What is it about?

This article describes how a remote and rural health authority in Northern British Columbia engaged with primary care physicians in order to reform primary care services. A qualitative interpretive approach based on philosophical hermeneutics was used to gain insights into the complexity and subtleties of engaging physicians in system change. Data was analysed from 34 interviews with physicians, health authority leaders and primary care co-ordinators. The role of the co-ordinators was to facilitate conversations between health authority, community and physicians. Three themes are emerged from the analysis: working through tensions constructively, drawing on structures for engagement, and facilitating relationships. All three themes indicate areas to attend to in engaging physicians in attempts to reform primary care health services.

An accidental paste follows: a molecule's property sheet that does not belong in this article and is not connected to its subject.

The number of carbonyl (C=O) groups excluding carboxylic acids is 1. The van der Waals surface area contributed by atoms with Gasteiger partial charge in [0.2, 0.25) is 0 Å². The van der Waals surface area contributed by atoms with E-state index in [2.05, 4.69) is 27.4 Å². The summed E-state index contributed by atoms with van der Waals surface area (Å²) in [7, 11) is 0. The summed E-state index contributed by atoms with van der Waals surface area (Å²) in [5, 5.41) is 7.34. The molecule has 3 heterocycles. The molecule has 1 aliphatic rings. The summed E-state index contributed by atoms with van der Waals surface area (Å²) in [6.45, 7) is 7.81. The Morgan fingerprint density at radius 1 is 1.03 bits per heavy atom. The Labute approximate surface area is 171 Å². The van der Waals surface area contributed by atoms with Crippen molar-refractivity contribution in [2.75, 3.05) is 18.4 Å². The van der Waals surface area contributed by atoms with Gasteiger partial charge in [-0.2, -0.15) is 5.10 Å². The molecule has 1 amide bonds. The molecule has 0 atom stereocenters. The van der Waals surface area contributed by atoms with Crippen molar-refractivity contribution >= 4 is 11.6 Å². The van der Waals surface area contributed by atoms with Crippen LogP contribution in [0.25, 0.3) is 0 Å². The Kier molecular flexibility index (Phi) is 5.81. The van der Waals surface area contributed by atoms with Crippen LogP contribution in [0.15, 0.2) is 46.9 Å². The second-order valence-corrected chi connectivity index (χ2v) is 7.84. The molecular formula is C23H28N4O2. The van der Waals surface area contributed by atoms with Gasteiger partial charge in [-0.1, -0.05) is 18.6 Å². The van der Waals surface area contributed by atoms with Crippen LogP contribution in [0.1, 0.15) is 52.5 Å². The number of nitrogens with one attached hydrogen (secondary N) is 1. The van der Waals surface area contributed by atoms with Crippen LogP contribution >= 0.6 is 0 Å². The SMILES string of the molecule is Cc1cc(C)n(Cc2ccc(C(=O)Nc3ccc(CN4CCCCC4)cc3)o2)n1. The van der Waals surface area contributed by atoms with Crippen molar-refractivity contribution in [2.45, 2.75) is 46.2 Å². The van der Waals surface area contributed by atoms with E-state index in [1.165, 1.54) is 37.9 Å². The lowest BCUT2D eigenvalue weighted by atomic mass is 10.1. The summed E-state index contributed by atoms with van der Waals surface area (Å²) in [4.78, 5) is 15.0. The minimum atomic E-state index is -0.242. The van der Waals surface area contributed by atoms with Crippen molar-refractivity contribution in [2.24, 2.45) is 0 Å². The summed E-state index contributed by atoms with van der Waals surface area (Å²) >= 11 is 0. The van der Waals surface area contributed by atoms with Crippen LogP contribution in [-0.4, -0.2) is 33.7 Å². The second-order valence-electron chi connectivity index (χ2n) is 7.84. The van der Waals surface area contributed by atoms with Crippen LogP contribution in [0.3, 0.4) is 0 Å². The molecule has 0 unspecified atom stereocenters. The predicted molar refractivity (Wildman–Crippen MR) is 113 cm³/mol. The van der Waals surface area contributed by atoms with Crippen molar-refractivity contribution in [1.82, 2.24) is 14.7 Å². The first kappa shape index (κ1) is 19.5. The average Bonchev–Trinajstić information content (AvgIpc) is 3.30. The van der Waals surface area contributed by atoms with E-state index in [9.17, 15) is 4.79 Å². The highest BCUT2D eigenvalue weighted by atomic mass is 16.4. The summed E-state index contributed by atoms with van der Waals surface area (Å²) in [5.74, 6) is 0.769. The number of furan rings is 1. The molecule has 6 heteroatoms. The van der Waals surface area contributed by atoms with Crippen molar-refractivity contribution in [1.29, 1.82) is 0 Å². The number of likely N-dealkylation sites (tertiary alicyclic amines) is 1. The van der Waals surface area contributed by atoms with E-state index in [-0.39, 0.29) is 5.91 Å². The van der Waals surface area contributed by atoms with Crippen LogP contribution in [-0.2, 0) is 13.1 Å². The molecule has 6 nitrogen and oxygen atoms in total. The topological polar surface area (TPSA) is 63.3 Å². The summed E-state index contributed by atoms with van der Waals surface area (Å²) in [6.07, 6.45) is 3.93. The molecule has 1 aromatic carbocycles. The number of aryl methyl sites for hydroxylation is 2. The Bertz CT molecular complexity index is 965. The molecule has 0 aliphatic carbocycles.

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Why is it important?

This article explains how a rural and remote health authority partnered with physicians to reform primary care health care using team based approaches.


This research highlights the importance of relationships, true partnering and flexibility related to differing rural contexts in facilitating primary care reform in rural areas.

David Snadden
University of British Columbia

Read the Original

This page is a summary of: Engaging primary care physicians in system change – an interpretive qualitative study in a remote and rural health region in Northern British Columbia, Canada, BMJ Open, May 2019, BMJ,
DOI: 10.1136/bmjopen-2018-028395.
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